Arena bomb coroner vows ‘rigorous investigation’ into security services
Families of those murdered in the Manchester Arena suicide bombing have been promised a "rigorous" investigation into the police and security services, a court heard.
Coroner and retired High Court judge Sir John Saunders said the families will have to "take his word" that he will investigate the authorities thoroughly during a hearing where lawyers for the authorities applied for evidence to be kept secret in the forthcoming inquests.
Lawyers for the families said the police and security services applying for public interest immunity (PII) for some evidence on the grounds of national security were the same people who may be in the "firing line" for criticism during the inquests.
The hearing, the fourth pre-inquest review hearing, was held at Manchester Town Hall ahead of full inquests next April into the deaths of the 22 people murdered by suicide bomber Salman Abedi (22) at the end of an Ariana Grande concert at Manchester Arena on May 22, 2017.
The inquests will examine the build-up and the attack itself, security at the arena, the emergency response and the victims and their cause of death.
They will also look at whether the attack could have been prevented and the role of the police and security services.
Sir John said: "This will be a vigorous process. Public interest immunity will not be used as a device for covering up responsibility and I will do my very best that does not happen. A rigorous investigation will take place."
Part of the hearing was held in private for the coroner to consider the PII applications by the Home Office and Greater Manchester Police (GMP).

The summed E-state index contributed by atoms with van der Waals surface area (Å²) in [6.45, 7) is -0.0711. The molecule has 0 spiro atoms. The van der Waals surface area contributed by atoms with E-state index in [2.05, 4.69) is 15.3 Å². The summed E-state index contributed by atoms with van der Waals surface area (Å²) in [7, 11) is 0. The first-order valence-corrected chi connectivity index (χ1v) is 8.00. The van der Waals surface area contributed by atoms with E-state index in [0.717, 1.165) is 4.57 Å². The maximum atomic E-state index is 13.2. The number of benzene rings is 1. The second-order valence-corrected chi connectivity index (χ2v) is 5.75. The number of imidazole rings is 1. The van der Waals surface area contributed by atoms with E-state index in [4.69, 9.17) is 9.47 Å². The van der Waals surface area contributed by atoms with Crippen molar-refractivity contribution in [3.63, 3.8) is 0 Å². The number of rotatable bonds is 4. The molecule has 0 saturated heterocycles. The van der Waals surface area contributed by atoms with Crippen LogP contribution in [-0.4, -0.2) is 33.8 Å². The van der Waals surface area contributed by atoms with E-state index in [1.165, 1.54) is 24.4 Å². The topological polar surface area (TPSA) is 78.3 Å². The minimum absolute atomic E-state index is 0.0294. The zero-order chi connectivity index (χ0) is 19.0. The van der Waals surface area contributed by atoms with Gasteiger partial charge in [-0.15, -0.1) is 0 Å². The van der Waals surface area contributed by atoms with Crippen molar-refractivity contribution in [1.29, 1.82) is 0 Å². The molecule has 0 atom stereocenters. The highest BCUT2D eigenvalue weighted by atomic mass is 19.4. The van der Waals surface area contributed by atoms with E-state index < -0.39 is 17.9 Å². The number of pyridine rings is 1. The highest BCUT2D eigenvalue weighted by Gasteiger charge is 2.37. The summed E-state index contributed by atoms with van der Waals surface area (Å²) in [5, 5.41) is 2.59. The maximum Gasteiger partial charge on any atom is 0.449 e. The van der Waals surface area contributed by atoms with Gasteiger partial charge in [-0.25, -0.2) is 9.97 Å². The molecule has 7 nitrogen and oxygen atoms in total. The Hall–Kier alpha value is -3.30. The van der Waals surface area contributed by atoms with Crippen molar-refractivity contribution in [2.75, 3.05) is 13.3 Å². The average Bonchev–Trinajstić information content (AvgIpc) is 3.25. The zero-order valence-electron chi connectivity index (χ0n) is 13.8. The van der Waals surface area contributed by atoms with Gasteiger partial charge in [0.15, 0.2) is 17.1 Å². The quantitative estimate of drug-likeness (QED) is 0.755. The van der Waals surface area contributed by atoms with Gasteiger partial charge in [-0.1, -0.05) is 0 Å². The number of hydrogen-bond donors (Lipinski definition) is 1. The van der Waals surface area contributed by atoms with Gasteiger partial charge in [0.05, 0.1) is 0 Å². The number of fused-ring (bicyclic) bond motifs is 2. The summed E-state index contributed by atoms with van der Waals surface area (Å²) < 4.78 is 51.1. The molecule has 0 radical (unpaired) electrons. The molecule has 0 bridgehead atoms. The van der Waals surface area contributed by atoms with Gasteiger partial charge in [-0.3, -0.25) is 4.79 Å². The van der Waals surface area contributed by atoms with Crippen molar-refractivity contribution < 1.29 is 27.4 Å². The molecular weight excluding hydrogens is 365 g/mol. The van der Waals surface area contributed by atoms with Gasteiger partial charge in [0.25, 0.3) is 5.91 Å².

Unusually, the coroner and lawyers representing GMP and the Government were at an undisclosed location, with proceedings live-streamed from there to the town hall where lawyers representing the families and press were present.
The two-hour public part of the hearing heard lawyers for the families and authorities dispute the relative importance of public security and the necessity of public justice.
Sir John must rule whether to allow or reject the applications by the authorities.
Sir James Eadie QC, representing the Home Office, said that while public, open justice was a "thoroughly important matter", he suggested the balance lay in favour of not making public information about the police and security services that may be of use to terrorists, so national security held the "whip hand".
"National security, if you will, is at the very top of the tree in terms of protection of the public and, therefore, public interest," he added.
Alan Payne QC, representing GMP, said the evidence in the application had been analysed and their counter-terrorism experts concluded it could not be made public without jeopardising national security.
However, lawyers for the families of the 22, who have not seen the evidence the authorities want to withhold, stressed the need for as open an inquest process as possible.
Pete Weatherby QC, representing families, told the court: "There's fear from the families that the public interest immunity applications are being cast too wide."
Sir John's decision on the PII applications will be made public at a later date.